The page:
NTSA says number of black spots has increased - Daily Nation

NTSA: There are 273 black spots in Nairobi, Northern Corridor

Tuesday July 31 2018

A section of  the southern bypass in Nairobi.

A section of the southern bypass in Nairobi. National Transport and Safety Authority (NTSA) has identified 273 black spots that continue to claim the lives of motorists and pedestrians in the Northern Corridor and Nairobi. 

By STELLA CHERONO
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National Transport and Safety Authority (NTSA) has identified 273 black spots that continue to claim the lives of motorists and pedestrians in the Northern Corridor and Nairobi.

A report released by NTSA on Tuesday revealed that the number of black spots in the country has increased drastically from the 166 recorded in 2013.

It attributed the increase to convergence of dense population, inadequate non-motorised transport infrastructure, unsafe road user behaviour and encroachment of road reserves.

The report details the profile of each blackspot, seasons and vehicles involved in crashes, possible features that contribute to accidents in the area and gives recommendations.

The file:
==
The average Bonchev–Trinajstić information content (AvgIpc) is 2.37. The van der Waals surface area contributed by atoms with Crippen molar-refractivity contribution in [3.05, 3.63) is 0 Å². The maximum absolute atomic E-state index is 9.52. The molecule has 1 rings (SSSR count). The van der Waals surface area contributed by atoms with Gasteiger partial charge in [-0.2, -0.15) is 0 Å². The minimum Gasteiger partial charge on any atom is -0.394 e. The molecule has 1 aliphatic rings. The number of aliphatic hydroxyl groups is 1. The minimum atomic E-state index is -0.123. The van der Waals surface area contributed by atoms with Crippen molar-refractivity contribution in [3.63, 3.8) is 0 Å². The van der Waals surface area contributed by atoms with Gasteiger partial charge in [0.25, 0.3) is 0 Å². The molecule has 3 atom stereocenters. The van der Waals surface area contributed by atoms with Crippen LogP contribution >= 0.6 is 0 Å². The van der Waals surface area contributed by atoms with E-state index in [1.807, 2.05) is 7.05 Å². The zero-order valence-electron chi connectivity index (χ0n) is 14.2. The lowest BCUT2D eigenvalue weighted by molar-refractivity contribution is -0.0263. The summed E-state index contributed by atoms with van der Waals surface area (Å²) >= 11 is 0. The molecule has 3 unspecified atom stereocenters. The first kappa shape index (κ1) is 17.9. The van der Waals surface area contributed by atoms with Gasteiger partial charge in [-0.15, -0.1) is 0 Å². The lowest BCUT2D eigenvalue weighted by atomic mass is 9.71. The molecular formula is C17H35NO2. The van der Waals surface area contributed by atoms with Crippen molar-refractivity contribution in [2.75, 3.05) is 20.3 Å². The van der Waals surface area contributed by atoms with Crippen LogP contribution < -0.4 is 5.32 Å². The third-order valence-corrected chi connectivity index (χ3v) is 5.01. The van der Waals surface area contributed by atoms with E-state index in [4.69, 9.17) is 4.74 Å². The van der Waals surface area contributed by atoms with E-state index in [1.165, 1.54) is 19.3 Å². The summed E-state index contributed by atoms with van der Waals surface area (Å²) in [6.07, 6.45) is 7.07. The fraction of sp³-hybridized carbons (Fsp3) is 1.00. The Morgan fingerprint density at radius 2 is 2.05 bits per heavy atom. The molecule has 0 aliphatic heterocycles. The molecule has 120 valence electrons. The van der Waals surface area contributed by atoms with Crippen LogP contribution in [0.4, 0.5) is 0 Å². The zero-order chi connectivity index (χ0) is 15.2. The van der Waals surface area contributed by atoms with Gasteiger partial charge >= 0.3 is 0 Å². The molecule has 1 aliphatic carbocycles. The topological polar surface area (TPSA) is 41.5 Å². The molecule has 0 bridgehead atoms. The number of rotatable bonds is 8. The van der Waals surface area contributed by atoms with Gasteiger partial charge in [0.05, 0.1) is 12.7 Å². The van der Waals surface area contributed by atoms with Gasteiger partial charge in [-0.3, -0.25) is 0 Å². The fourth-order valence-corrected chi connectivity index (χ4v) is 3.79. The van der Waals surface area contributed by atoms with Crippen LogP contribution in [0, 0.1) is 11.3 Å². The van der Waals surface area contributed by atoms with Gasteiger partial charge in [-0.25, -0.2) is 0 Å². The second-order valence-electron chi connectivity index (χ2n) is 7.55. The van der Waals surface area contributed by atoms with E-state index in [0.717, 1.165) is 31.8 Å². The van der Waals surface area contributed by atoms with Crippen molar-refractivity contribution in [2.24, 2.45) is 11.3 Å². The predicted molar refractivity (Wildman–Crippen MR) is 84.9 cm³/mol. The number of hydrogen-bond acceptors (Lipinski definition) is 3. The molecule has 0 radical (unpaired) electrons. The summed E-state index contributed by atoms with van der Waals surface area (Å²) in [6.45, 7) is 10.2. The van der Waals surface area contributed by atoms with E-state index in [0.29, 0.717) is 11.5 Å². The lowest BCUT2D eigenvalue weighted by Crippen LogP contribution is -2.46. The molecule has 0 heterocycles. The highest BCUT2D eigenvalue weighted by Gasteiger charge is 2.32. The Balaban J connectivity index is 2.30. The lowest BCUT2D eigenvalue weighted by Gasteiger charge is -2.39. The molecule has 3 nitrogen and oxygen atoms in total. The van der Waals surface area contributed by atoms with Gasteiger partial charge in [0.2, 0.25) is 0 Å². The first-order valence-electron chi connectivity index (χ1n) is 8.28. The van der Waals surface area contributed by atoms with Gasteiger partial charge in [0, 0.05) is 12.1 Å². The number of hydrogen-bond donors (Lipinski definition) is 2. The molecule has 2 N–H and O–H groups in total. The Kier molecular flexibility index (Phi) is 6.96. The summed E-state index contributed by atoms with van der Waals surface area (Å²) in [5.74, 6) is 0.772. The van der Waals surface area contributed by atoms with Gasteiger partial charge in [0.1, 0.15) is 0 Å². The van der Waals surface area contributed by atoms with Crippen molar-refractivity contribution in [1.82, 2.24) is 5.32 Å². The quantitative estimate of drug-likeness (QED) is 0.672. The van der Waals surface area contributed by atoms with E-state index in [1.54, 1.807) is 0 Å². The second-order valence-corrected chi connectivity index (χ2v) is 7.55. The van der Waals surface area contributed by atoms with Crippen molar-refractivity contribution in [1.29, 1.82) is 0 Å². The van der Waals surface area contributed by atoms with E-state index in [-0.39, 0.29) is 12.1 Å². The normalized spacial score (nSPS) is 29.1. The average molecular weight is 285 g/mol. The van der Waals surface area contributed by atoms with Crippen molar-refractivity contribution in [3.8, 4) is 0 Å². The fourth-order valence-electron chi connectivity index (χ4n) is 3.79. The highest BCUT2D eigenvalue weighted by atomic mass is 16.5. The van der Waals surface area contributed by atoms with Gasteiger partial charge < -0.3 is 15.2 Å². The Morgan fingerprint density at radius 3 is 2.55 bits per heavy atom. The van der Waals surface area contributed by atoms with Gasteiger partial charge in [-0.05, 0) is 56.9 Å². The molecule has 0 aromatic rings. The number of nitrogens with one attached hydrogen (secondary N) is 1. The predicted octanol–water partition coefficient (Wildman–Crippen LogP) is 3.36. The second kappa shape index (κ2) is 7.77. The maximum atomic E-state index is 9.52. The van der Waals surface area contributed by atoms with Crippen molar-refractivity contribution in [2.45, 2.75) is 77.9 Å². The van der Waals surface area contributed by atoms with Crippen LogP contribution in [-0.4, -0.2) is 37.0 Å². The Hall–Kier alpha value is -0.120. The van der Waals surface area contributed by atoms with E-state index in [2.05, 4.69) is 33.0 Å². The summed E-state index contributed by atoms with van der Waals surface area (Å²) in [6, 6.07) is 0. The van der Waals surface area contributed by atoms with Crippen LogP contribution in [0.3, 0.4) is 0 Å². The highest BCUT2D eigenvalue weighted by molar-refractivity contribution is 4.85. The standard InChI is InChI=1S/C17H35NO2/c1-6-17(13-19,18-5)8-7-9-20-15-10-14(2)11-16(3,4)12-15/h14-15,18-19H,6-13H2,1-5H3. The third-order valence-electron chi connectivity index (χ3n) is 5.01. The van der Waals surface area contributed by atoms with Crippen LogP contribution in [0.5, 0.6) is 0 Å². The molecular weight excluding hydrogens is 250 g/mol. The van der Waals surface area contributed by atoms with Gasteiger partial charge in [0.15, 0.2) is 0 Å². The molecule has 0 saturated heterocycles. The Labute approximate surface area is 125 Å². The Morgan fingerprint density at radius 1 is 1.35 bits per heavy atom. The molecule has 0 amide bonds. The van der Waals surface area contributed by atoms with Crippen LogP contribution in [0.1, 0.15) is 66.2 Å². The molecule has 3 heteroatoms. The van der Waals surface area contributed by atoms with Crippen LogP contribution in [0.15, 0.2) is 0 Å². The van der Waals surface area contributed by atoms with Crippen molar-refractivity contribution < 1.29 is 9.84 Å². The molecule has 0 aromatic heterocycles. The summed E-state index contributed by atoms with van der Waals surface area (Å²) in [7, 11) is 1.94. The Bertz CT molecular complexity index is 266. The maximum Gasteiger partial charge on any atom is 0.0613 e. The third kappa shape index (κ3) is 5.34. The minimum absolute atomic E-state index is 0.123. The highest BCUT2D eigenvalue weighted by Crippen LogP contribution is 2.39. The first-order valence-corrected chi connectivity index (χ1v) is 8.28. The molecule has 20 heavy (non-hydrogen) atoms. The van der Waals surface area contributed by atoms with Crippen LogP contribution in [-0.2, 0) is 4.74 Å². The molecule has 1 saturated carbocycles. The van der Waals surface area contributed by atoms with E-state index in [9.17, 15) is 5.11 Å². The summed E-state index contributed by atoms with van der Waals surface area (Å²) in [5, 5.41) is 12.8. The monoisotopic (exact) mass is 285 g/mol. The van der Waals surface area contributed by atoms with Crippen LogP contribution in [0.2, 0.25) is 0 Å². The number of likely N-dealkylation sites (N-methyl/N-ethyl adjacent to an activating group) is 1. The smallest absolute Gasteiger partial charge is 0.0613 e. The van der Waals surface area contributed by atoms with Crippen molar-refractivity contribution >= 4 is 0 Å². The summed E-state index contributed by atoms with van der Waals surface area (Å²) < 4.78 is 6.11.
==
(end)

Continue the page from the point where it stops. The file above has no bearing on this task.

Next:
It also captures the engineering and enforcement interventions needed for each of the black spots and notes the distance to the medical facilities where road crash victims are evacuated to after a crash.

Transport Principal Secretary Paul Maringa identified the main causes of road crashes as human error, poor condition of vehicles and road design.

“Fixing or improving single elements such as road design and signage may not completely reduce future crashes. Equal emphasis must be placed on vulnerable road users like pedestrians, cyclists, motor cyclists, people with disabilities and children as well as drivers and passengers of motor vehicles,” said Prof Maringa.

He said during the launch of the Northern Corridor and Nairobi County route hazard mapping report that the more than 3,000 fatalities recorded annually and several thousands of casualties have a serious effect on our society and economy.

NTSA chairman Jackson Waweru said the number of deaths from accidents had decreased from 2,965 deaths in 2016 to 2,919 in 2017, but acknowledged that the figure was still high and interventions needed to be put in place.

Some of the interventions already implemented by the authority, he said, include the enhancing of awareness about road use, introduction of a curriculum for training, testing and licensing of drivers, instructors and examiners.

“The authority has also rolled out issuance of smart driving license and the 3rd Identifier. Finally, there is an increased road safety management and coordination at the county level through [safety committees],” he said.

Mr Waweru said passengers were the major victims of road crashes in the corridor.